Wednesday, June 20, 2018

East Coast prepares for the worst from Sandy

DUCK, N.C. — A year after being walloped by Hurricane Irene, residents rushed to put away boats, harvest crops and sandbag boardwalks Friday as the Eastern Seaboard braced for a rare megastorm.

Experts predicted that this storm, which killed 40 people in the Caribbean, would cause much greater havoc than Irene.

Hurricane Sandy, moving north, was expected to make landfall Monday night near the Delaware coast, then hit two winter weather systems as it moves inland, creating a hybrid monster storm that could bring nearly a foot of rain, high winds and up to 2 feet of snow. Experts said the storm would be wider and stronger than last year's Irene, which caused more than $15 billion in damage, and could rival the worst East Coast storm on record.

Officials did not mince words, telling people to be prepared for several days without electricity. New Jersey beach towns began issuing voluntary evacuations and started protecting boardwalks. Atlantic Beach casinos made contingency plans to close, and officials advised residents of flood-prone areas to stay with family or be ready to leave. Airlines said to expect cancellations and waived change fees for passengers who want to reschedule.

"Be forewarned," said Connecticut Gov. Dannel P. Malloy. "Assume that you will be in the midst of flooding conditions, the likes of which you may not have seen at any of the major storms that have occurred over the last 30 years."

Many storm-seasoned residents had not begun to panic. Along North Carolina's fragile Outer Banks, no evacuations had been ordered and ferries hadn't yet been closed.

Farther north, residents were making more cautious preparations. Patrick and Heather Peters pulled into their driveway in Bloomsburg, Pa., with a kerosene heater, 12 gallons of water, paper plates, batteries, flashlights and the last lantern on Wal-Mart's shelf. They've also rented a U-Haul in case the forecast gets worse over the weekend.

"I'm not screwing around this time," said Heather Peters, whose town was devastated last year by flooding from Hurricane Irene.

Across the street, Douglas Jumper, whose first floor took on nearly 5 feet of water during Irene, was tying down his patio furniture and moved items in his wood shop to higher ground.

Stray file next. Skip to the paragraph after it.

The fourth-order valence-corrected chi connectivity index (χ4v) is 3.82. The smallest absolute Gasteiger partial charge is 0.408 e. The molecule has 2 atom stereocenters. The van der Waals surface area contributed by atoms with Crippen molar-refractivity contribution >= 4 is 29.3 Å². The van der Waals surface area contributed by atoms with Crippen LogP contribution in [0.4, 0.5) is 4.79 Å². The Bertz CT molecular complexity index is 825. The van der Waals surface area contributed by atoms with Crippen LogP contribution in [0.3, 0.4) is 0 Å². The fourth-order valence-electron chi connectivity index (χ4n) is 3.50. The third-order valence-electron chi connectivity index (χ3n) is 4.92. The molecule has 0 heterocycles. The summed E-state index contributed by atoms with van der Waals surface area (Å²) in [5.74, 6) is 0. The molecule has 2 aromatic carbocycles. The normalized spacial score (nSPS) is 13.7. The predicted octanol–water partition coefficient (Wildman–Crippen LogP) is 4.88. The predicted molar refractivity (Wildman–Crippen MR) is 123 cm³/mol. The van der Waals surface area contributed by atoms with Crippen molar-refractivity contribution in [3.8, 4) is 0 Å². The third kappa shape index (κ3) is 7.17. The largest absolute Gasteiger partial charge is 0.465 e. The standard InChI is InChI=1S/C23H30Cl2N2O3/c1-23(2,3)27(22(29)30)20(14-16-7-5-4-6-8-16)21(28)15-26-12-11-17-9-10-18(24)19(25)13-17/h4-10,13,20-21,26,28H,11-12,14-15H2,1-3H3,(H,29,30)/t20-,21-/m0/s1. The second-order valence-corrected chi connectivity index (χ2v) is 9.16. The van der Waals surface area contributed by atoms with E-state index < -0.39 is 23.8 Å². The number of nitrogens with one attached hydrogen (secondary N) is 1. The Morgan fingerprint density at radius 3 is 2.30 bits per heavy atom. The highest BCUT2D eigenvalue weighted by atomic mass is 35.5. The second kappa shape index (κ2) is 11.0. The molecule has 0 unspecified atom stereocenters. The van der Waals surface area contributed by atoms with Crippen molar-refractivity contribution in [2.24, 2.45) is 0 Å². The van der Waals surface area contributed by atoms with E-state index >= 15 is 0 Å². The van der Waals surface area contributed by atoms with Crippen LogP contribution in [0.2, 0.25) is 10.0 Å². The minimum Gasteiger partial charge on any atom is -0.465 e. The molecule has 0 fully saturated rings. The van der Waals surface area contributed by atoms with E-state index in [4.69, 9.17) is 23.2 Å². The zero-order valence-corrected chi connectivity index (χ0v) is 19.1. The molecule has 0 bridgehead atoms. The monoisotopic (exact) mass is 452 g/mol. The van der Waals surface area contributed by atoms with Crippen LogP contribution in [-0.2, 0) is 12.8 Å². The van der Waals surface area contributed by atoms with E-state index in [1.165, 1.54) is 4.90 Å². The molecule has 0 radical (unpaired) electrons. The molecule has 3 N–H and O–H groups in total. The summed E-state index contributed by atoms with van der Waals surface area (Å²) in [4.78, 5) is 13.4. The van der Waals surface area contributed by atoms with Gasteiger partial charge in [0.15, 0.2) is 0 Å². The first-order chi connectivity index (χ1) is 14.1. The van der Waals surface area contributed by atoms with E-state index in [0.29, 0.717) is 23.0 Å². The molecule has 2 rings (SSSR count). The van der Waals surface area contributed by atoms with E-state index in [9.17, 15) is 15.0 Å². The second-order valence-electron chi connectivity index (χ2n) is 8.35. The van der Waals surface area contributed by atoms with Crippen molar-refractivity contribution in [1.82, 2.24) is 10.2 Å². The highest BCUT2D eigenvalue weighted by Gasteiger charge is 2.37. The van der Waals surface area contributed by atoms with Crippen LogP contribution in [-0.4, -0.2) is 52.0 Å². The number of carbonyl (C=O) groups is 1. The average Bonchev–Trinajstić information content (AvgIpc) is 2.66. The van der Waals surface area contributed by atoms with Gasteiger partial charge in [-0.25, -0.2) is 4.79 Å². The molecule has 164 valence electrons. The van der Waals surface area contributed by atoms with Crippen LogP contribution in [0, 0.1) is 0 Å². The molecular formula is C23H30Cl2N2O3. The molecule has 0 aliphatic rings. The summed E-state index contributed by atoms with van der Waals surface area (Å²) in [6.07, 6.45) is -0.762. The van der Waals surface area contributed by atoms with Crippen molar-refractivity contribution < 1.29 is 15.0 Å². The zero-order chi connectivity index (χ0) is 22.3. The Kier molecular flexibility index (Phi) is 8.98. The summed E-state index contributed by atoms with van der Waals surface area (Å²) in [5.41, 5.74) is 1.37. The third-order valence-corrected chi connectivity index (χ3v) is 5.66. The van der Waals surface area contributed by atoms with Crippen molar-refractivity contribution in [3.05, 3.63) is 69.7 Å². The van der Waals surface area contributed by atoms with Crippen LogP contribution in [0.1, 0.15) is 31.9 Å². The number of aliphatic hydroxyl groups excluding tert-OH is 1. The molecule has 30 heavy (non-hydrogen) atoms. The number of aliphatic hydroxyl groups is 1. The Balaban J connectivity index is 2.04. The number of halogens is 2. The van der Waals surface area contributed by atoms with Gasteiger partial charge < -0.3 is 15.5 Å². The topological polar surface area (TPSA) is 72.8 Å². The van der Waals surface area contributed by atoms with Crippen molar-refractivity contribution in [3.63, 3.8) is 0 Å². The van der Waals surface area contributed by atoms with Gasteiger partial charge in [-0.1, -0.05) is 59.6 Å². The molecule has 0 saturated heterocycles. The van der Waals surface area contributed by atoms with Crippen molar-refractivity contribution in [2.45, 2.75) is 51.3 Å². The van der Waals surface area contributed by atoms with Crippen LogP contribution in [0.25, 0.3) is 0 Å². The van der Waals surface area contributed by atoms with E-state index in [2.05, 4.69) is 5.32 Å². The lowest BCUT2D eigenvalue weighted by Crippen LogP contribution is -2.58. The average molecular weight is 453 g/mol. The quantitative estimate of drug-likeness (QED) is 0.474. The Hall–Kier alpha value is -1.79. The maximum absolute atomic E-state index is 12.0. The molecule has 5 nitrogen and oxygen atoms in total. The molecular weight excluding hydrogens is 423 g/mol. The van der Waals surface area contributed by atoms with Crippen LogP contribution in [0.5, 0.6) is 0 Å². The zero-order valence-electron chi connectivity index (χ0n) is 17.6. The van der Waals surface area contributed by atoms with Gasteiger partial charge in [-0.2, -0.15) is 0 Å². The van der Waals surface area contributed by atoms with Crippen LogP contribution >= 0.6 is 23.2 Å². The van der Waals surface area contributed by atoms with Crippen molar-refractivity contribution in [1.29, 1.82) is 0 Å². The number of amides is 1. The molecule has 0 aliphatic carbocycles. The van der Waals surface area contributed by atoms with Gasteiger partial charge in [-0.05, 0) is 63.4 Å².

"I'm tired. I am tired," Jumper, who turns 58 on Saturday, said through tears. "We don't need this again."

At a Home Depot in Freeport, on Long Island in New York, Bob Notheis bought sawhorses to put his furniture on inside his home.

"I'm just worried about how bad it's going to be with the tidal surge," he said. "Irene was kind of rough on me and I'm just trying to prepare."

The storm threatened to hit two weeks before Election Day, while several states were heavily involved in campaigning, canvassing and get-out-the-vote efforts. Republican presidential nominee Mitt Romney and Vice President Joe Biden both canceled weekend campaign events in coastal Virginia Beach, Va., though their events in other parts of the states were going on as planned. In Rhode Island, politicians asked supporters to take down yard signs for fear they might turn into projectiles in the storm.

After Irene left millions without power, utilities were lining up extra crews and tree-trimmers. Wind threatened to topple power lines, and trees that still have leaves could be weighed down by snow and fall over if the weight becomes too much.

In upstate New York, Richard Ball was plucking carrots, potatoes, beets and other crops from the ground as quickly as possible. Ball was still shaky from Irene, which scoured away soil, ruined crops and killed livestock.

"The fear we have a similar recipe to Irene has really intensified anxieties in town," Ball said Friday.

Nonetheless, residents elsewhere were still shrugging off the impending storm.

On Ocracoke Island, N.C., which suffered a direct hit from Irene, the grocery side of Tommy Hutcherson's Ocracoke Variety Store was bustling. But few people had been shopping on the hardware side.

"People go through this all the time around here. It's not the first time and it won't be the last," Hutcherson said.

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